I am an upper elementary teacher who loves reading and sharing books with my students and fellow educators.
Marcus is one of the very few librarians in the vast St. Paul Public school district and an owner of Addendum and what all of us as teachers want when we walk into a bookstore. My arms were soon overflowing with good new books and my heart with his kind words. We discussed the state of reading instruction and swapped book recommendations, and our discussion continued via twitter after I left, and eventually basically came down to: How Do We Change The World (more or less).
Sometimes when we connect on twitter through #nerdybookclub, #bookaday, #complitchat, #bproots, #titletalk, #nctechat, #cyberpd, and others, we feel like the majority. We are a community of believers. We have all read The Book Whisperer, Readicide, Book Love, and others. We have transformed our teaching, filled our classroom with books we have bought at garage sales and off the new releases shelf, given students choice and voice, and read like crazy to catch up on the latest and greatest books to share with our kids. We don't gather to convince each other, but to share ideas, titles, and successes. It can feel like this is a mindshift that has become the standard, the way reading looks in classrooms everywhere. Visit schools, attend a traditional conference, talk with a librarian, and realize it is not.
So, how do we change the world? My answer is model and hope. Education is a field of fads, of new programs, of the latest and greatest. Some of it is, and some of it isn't. The changes that I have seen and experienced that are most effective are those that are led by passionate educators learning, questioning, and trying new things. Very few of us who are teaching reading based on reading real books with choice started this way. My first year moving down to elementary with my one college literacy methods class to draw on, I used the basal. I hated it, but had no other ideas. Another teacher suggested Daily 5, so I tried that the next year, and read The Book Whisperer sometime that fall. This last year was my third year and I used the Units of Study from Lucy Calkins. It was a process, it didn't happen overnight and we can't expect that it will for others, when they see the light. So how do they see that light?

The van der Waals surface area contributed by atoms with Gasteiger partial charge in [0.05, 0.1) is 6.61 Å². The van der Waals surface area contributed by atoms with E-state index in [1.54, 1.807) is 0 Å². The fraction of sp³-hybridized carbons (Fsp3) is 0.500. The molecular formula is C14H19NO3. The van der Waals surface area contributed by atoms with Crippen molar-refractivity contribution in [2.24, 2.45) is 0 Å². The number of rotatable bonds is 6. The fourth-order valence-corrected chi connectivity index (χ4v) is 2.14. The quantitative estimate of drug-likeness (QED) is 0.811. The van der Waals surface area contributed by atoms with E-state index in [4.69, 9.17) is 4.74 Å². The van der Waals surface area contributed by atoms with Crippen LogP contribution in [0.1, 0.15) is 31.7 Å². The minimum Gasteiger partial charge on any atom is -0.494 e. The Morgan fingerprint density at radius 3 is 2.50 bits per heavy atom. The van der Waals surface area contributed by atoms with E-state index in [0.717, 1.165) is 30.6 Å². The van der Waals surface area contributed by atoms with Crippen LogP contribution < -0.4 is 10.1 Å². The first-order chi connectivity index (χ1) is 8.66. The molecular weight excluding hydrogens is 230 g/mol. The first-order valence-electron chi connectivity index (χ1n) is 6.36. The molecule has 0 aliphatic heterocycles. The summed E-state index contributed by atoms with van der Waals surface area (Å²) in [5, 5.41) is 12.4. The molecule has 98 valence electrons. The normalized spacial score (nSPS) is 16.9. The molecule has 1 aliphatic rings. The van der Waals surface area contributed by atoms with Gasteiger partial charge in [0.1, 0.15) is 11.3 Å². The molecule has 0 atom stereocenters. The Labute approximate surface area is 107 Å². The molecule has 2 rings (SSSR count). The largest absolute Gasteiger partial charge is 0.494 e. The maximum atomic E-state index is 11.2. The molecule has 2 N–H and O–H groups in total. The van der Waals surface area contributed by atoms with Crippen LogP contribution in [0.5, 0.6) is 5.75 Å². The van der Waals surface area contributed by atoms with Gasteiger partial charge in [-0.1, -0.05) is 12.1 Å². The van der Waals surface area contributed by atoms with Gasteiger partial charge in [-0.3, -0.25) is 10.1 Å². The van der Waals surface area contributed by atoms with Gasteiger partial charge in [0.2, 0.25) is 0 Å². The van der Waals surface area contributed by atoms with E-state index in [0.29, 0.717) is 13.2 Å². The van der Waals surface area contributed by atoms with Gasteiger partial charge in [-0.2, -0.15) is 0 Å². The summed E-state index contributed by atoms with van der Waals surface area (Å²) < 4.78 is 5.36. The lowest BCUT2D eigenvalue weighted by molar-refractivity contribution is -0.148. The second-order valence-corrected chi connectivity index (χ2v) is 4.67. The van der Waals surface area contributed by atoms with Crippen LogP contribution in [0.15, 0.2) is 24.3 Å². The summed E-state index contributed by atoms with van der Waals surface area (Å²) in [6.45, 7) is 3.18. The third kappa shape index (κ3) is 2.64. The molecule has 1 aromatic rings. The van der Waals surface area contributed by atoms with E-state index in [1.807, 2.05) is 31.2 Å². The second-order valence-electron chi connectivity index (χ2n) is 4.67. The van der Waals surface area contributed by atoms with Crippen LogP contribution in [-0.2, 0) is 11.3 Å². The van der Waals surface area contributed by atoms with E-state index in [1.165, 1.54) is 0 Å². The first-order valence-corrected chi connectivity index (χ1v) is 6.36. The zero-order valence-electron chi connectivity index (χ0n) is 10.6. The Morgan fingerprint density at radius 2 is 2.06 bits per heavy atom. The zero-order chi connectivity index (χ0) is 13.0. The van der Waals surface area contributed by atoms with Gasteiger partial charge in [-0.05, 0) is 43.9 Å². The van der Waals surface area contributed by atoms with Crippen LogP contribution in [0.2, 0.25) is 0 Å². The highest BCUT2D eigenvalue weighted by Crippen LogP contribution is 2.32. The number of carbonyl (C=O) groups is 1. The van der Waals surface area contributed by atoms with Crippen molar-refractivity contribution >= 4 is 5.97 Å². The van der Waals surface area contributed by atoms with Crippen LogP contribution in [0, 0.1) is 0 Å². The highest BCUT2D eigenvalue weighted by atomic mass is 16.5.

I think the way that we affect the teachers around us is to make it impossible for them to ignore the successes we are having using real book, choice-based literacy. We don't have to preach it and talk their ear off until they switch their lunch time. We can keep our doors open, let our reading and writing communities spill out into the hallways. We can be the class that reads while waiting for the assembly to start and during that awkward 4 minutes in the hallway between reading to the first graders and music. We can talk about the books we are reading - the children's books, the MG and YA books. We can share "Today I am Reading:" as a teacher, as students, as readers. We can invite other classes into our rooms to read with us and let them hear and see the way we live books.
And then we hope. We hope they see and hear how our kids love to read and talk about their reading. We hope that they change just one thing this year. We hope we see them at the next garage sale grabbing all the good books. We hope that they come and ask if they can borrow our ragged (and signed, because we are nerds!) copy of The Book Whisperer. We hope. And if it isn't this year, we keep doing it next year.
Next time he loads my arms full of new books for my kids, and we sit down over a cup of coffee, Marcus and I probably won’t be discussing a major shift that has happened in the reading kids are doing in the schools we see. But, we might be able to talk about the small rays of hope, the teacher who asked him to order The Book Whisperer, the secretary who responded to my email with the book she is reading. The little signs that our successes are being noticed, that what we do makes a difference, that we are changing the world every time we get a good book into a kid’s hands. That we have reason to hope.